Electronic toll collection (ETC) systems play a crucial role in easing traffic congestion in many metropolitan regions. In fact, the global ETC market is expected to grow by 7.7%1 over the next five years. Strong government support is one of the drivers behind the projected growth in this market. The other significant driver is the increased use of advanced technologies in transportation infrastructure that allow ETC systems to be connected as part of a wider Intelligent Transportation System (ITS) to offer more value-added features needed for the next generation of smart highways.
Despite high initial deployment costs, ETC lanes reduce operating costs and revenue leakage compared to traditional booths staffed by human toll collectors. Moreover, ETC allows for vehicle tracking and the collection of valuable data on road usage, which could reveal patterns for traffic management. When more useful information becomes available, operators can monitor traffic loads and set flexible tolling to improve traffic efficiency.
To reap these benefits, real-time vehicle data need to be collected and fed to other applications for analysis. In general, ETC systems today consist of vehicle tracking, vehicle identification, and backend registration and billing.
- Vehicle tracking can be done through the global navigation satellite system (GNSS). Data is retrieved from the onboard GNSS receiver or at checkpoints along toll road sections through field-site sensors, such as a vehicle detector.
- To identify vehicles, vehicle-to-infrastructure communication or license plate recognition (LPR) technologies are used. Vehicle-to-infrastructure communication can either use RFID where a UHF antenna/reader identifies the windshield tags or leverage GPS to connect with onboard devices (OBU). LPR, on the other hand, use cameras that rely on optical recognition to read plate numbers.
- Integration with backend infrastructure is also essential. In particular, transportation authorities need to be able to instantly verify the licensing and registration of each vehicle in order to bill the proper driver. A reliable and secure networking solution ensures optimal billing performance and customer service.
To get each part of the ETC system connected and working smoothly, you need to enable reliable connectivity among all these subsystems and databases. Connectivity plays a central role in collecting critical and confidential data and transmitting the real-time information between the operation center and toll roads. Planners and engineers should consider the following when building a communication network for any ETC system.
Choose a Compact and Reliable Solution to Connect Multiple Sensors
The vehicle detectors, RFID readers, and cameras deployed in various ETC systems can be serial, I/O, or Ethernet-based. They need to be connected to an IP network in order to transmit data to a SCADA system. For the system to be operative, sensor data must be verified against vehicle records and plate numbers that are stored in databases. In this context, the size, mounting types, level of functional integration, and more importantly, reliability of communication devices to be installed in space-limited roadside cabinets, must be carefully considered. A durable system reduces operating costs throughout the life cycle as equipment is deployed mostly in harsh outdoor environments.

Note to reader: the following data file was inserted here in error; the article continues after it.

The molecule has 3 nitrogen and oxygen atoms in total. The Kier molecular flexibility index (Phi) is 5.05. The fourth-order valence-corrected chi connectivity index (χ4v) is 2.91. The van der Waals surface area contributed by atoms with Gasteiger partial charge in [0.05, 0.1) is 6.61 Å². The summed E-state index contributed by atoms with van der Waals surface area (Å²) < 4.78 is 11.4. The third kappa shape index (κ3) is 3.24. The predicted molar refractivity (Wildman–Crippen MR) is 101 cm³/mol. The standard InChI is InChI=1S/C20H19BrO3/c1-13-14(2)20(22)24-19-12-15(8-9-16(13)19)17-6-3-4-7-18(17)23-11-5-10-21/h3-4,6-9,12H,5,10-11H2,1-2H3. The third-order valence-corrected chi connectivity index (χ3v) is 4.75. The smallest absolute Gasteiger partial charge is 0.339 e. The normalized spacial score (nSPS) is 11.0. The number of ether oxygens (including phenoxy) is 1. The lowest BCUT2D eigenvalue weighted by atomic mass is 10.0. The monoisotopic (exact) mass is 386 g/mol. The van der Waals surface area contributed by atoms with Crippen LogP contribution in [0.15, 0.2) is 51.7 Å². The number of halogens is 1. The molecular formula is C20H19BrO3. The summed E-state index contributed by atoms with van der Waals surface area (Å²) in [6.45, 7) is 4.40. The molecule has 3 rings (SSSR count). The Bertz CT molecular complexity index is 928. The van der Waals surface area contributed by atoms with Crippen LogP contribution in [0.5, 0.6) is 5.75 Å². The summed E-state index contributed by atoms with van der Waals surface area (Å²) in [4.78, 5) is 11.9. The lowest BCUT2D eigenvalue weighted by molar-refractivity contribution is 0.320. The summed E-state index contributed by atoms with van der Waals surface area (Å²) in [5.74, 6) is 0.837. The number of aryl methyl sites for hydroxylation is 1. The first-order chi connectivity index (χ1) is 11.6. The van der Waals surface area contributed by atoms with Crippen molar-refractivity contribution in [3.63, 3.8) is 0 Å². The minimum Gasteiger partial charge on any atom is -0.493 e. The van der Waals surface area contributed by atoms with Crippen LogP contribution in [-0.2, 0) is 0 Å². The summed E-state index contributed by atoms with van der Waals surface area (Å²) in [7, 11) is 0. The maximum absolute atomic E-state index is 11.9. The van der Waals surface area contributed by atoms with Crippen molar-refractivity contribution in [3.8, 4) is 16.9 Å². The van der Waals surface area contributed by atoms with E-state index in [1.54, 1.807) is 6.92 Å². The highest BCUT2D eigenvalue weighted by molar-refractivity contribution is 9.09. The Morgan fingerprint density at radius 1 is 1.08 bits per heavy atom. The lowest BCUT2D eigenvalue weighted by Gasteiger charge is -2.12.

Secure Critical Data During Transmissions
Cybersecurity frameworks such as the NIST or IEC 62443 standards are adopted to protect transportation facilities worldwide amid threats to public and data security. As ETC systems are part of public transportation infrastructure, networking devices of choice should meet cybersecurity standards. First of all, device authentication and whitelisting make intrusion attempts difficult to succeed. Using secure communication protocols or VPNs when transmitting sensitive data such as payments and driver information can also help prevent unauthorized access, data theft, and tampering with the system and records.
Last But not Least, Maximize Network Performance
ETC systems rely on reliable network performance. Any packet loss during transmission may affect data integrity and result in incorrect toll collection. The network should have sufficient transmission bandwidth and distance to avoid packet loss due to network congestion. A backup path or network redundancy mechanism should also be adopted to avoid network downtime should any of the network ports fail.
The Right Connectivity and Networking Products
As an industrial connectivity and networking solution provider, Moxa has helped numerous clients connect and build reliable networks for state-of-the-art ETC systems in intelligent transportation systems around the world. Download our case studies and see how other companies have enabled reliable communications for their smart ETC systems.
Looking for the right connectivity or networking products for your application? Download our E-book to find out what key criteria you should consider to choose the best solution for your needs.
1 Source: https://www.marketsandmarkets.com/Market-Reports/electronic-toll-collection-system-market-224492059.html